Human Skull

The Human Skull

Photographs and Article by: Jessica Peterson

The skull is the part of the skeleton that covers and protects the brain and other sense organs. The human skull is composed of 22 types of bones. These bones are separated into two categories, the bones the form the cranium and facial bones

The section of the brain that holds the brain is known as the cranium. The cranium is made up of eight flat bones that are connected. The cranium bones form the forehead and eye socket and the back of the skull.

The facial bones include fourteen bones, the majority of them symmetrical to give the face symmetry. The facial bones include bones such as the maxilla, which is the upper jaw and the nasal bone.

Joints known as sutures hold the bones together. At birth, the bones are not fully fused together, making the skull flexible. As a person grows, the bones of the cranium are fully fused together.


Maxillia Bone

The small holes in the skull are known as foramina. They allow nerves and blood vessels to pass through the skull.

Processes are parts of the skeleton that hold extra tissue for muscles and ligaments to attach to.

The features of the bone give the head and face form physical features and characteristics.

Maxillia bone and Infraorbital Foramen

Inferior View of the Maxilla Bone

The Maxilla Bone is located in the center of the face, help structure part of the eye socket, and holds the upper teeth


Anterior View of the Maxilla Bone and
the Infraorbital Foramen

The Infraorbital Foramen transmits the
Infraorbital Nerve

Audio Canal

Anterior view of the External Auditory Meatus and the Styloid Process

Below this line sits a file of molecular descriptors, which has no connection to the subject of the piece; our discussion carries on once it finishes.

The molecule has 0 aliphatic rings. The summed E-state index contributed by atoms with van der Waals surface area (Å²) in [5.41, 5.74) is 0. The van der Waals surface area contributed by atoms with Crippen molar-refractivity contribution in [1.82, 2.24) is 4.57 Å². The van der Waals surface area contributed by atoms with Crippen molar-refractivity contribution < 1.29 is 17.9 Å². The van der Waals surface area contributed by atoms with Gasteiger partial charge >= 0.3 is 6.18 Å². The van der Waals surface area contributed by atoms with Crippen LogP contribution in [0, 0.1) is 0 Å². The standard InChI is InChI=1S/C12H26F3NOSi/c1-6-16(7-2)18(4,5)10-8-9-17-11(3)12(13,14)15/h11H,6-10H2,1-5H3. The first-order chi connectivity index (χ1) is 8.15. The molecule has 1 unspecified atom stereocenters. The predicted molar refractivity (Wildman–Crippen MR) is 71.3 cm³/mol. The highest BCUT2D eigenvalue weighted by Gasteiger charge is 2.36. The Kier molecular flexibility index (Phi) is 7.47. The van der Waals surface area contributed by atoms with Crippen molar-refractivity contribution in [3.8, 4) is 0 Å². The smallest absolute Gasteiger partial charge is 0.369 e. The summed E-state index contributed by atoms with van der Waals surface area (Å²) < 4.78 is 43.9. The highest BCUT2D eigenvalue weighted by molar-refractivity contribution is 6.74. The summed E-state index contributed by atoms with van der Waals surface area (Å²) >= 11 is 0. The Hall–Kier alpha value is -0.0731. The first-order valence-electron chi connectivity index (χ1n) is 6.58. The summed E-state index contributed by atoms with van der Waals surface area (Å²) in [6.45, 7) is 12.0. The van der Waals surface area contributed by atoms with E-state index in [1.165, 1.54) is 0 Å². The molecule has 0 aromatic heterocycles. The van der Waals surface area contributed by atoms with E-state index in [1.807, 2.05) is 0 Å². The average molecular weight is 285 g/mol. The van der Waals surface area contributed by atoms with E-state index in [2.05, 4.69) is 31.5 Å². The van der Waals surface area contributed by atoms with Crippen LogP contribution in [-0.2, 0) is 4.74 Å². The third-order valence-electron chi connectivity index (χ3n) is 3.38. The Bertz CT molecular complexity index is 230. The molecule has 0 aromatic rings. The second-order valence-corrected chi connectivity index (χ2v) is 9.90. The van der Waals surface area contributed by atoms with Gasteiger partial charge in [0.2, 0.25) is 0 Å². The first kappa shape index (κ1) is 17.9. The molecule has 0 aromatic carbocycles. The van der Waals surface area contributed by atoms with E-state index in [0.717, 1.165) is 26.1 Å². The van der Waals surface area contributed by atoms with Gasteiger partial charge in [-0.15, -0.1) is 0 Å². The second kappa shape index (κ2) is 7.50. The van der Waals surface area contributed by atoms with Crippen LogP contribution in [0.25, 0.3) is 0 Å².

Both the Auditory Meatus and the Styloid Process are located on the Temporal Bone. The Auditory Meatus allows sound to enter the inner ear. The Styloid Process

Foramen Magnum

Foramen Magnum and Occtipal Bone (left)

The Foramen Magnum allows the spinal cord to pass through.

The Occtipal Bone is the cranial bone located at the back of the head, and covers the occtipal lobe of the brain

Coronal Sutures (right)
The suture connects the frontal and parietal cranial bones
Eye Cavity
Zygamtic Bone, Eye Cavity, Sphenoid Bone, and Lacrimal Bone

The Zygamtic Bone is one of the major bones for forming the cheek.  The Lacrimal Bone also forms a cavity for the tear gland.

Equipment Used:

  • Canon Rebel Xt
  • 50 mm Macro Lens
  • Tensor Lights
  • Copy Stand
  • Black Felt
  • Bellows

There are various problems that come across when photographing a skull. It is fragile, and good care has to be taken so that it will not crack or break. This becomes difficult when wanting to show the interior view, for the top of the skull is rounded and it will not stay in one spot by itself. The skull is generally one color and has very little contrast. Until you get close to it, the texture is hard to notice.



Sphenoid Bone

The Sphenoid Bone helps form the eye cavity.

Lighting Set up

The directional lights showed the features of the skull by creating contrast. Having highlights and shadows help to show the texture and formations of the skull.

What I found best to keep the skull stable and to protect it was to surround it by thick cloth. This allowed me to position the skull exactly how I needed it, and also protected it from being on a hard surface.


Squamosal suture and Coronal Suture

Lighting Set Up

The squamosal suture connects the parietal and temporal cranial bones

Nasal Bone

Nasal Bone

The Nasal Bone structures the upper part of the nose and the nasal bridge

Frontal View

Frontal View


The Saggital Sutures connect the two paritial bones

Contact Information:

Jessica Peterson:

Michael Peres:





Crimando, J. "Anterior View of the Skull." 2005.
GateWay Community College. 2 Nov. 2007 <>.

"Features of the Human Cranium." DataFace.
2003. 2 Nov. 2007

“Foramen Magnum.” High Beam Encyclopedia.
2007. Columbia UP. 2 Nov. 2007

"Skeleton - Skull." BBC - Science and Nature. 2 Nov. 2007  <>.

"Skull." High Beam Encyclopedia. 2007. Columbia UP. 2 Nov. 2007 <>.

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Return to index of articles by students on the 'Principles and techniques of photomacrography' course, November 2007,
Biomedical Photographic Communications (BPC)
program at the Rochester Institute of Technology (RIT).

Article hosted on Micscape Magazine (Microscopy-UK).

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